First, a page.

Do not fear, for I have redeemed you; I have summoned you by name; you are mine. When
you pass through the waters, I will be with you; and when you pass through the rivers, they
will not sweep over you. When you walk through the fire, you will not be burned; the flames
will not set you ablaze (Isaiah 43:1,2).
Fear is simply a fact of life. Since the fall into sin, we cannot escape it. It does no good to deny it. It may be dangerous to ignore it. Pity the person with no fear. Not afraid to put his hand onto a hot stove; willing to reach down to pet a rattlesnake, he is a danger to himself and others.
In love, our Creator has built into us the ability to be afraid. It’s an alarm system. It triggers defensive reactions before danger strikes. In severe circumstances it will automatically activate one of three responses: fight, flee, or freeze. Some fear is good for us. But fear can become debilitating, gut-wrenching, and life-ruling. Fear for the future can destroy any joy and hope we might have at the present. Fear can become a
weapon of the devil.
We come to recognize that there are different types of fear. There is baseless fear. There is faithless fear. And then, there is a fear that flows from the mercy of God. A child’s fear of a department Santa Claus is baseless. An adult’s fear that life is controlled by luck is faithless. Fear of God flows from the mercy of God. He plants a conscience within us to alert us to danger spiritual. He provides an alarm system to warn of danger physical. He wants
to protect body and soul.
By facing fear, we are able to identify its type and respond accordingly. To the question, “Of what should I be afraid?” the first answer is: the holy God. Listen to Jesus: “But I will show you whom you should fear: Fear him who, after your body has been killed, has authority to throw you into hell. Yes, I tell you, fear him” (Luke 12:5).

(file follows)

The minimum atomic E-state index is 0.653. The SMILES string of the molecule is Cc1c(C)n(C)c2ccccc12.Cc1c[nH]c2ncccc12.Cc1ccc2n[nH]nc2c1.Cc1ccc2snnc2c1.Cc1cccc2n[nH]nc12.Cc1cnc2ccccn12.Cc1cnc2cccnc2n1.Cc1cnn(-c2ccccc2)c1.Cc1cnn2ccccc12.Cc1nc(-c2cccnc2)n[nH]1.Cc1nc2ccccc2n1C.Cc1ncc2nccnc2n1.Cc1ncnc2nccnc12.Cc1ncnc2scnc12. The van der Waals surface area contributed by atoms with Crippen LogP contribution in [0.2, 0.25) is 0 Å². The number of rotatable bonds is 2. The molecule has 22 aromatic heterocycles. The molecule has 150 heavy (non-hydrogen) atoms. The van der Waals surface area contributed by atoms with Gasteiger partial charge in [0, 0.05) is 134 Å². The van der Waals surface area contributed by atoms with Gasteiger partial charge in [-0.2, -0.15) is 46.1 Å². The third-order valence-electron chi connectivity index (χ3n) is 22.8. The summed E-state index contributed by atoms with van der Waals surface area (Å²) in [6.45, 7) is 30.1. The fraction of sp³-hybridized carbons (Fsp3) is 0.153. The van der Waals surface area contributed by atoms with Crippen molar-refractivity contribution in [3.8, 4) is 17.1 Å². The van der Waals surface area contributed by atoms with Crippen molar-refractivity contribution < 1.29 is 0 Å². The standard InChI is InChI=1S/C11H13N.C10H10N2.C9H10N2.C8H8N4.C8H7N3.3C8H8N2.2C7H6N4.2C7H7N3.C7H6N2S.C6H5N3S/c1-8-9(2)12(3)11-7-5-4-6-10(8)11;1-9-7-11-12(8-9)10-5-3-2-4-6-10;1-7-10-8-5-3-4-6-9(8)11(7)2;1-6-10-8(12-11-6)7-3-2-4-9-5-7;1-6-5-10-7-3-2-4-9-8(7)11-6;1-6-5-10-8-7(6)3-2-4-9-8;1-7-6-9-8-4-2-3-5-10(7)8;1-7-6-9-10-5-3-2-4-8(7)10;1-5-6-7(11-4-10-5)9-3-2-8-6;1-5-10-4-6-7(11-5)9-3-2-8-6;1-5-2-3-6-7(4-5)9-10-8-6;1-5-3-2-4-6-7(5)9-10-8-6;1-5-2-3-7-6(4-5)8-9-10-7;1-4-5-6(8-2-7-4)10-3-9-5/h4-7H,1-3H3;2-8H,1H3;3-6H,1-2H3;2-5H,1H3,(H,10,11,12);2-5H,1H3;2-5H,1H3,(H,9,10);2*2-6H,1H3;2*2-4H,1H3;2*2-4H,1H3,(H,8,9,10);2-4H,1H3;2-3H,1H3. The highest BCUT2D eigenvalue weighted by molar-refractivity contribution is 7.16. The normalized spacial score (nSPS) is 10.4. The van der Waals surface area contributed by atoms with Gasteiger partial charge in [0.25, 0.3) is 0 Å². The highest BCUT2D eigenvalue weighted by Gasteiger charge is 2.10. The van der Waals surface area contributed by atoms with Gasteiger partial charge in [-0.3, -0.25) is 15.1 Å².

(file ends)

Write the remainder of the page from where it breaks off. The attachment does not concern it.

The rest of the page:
The First Commandment directs us to fear, love, and trust in him above all things. This is the key to facing fear. We are not at the mercy of threats from tornados, car wrecks, diseases, bank failures, and people with weapons. The one who clothes the flowers of the fields and feeds the birds of the air reminds us that he is Lord of All. He will tell us when to be afraid, and when not to. When he tells us, “Fear not!” about something, we should obey in love and trust.
David the warrior king asked, The LORD is my light and my salvation—whom should I fear (Psalm 27:1)? The answer was: no one, no thing, not ever—not if the God of grace and glory was at his side. Through the Prophet Isaiah, God’s people are reminded that they are more than specks on a planet. The Son of God has paid for their life with his blood. Their Savior God knows them by name. He will not forsake them in times of danger.
The words make us think of Israel crossing the Red Sea on dry ground. We remember Daniel in the lions’ den and his friends in the fiery furnace. We know that he can work miracles if that is best for us. We know that, miracles or not, he always will make things work out for our good. We know that the death of Jesus was not a mistake, not a sign of weakness, and not failure of his mission. It is our passport to glory.
We need not fear fear.
Facing fear is the way we victors live—until fear fades away at eternity’s dawn.
Our forefathers sang out their faith in the words of a hymn that carried God’s promise:
Fear not, I am with you oh be not dismayed,
for I am your God and will still give you aid;
I’ll strengthen you, help you, and cause you to stand,
upheld by my righteous, omnipotent hand.
When through the deep waters I call you to go, the rivers of sorrow shall not overflow,
For I will be with you your troubles to bless and sanctify to you your deepest distress.
We remember his promises. We will fear, love, and trust in him above all things. Amen.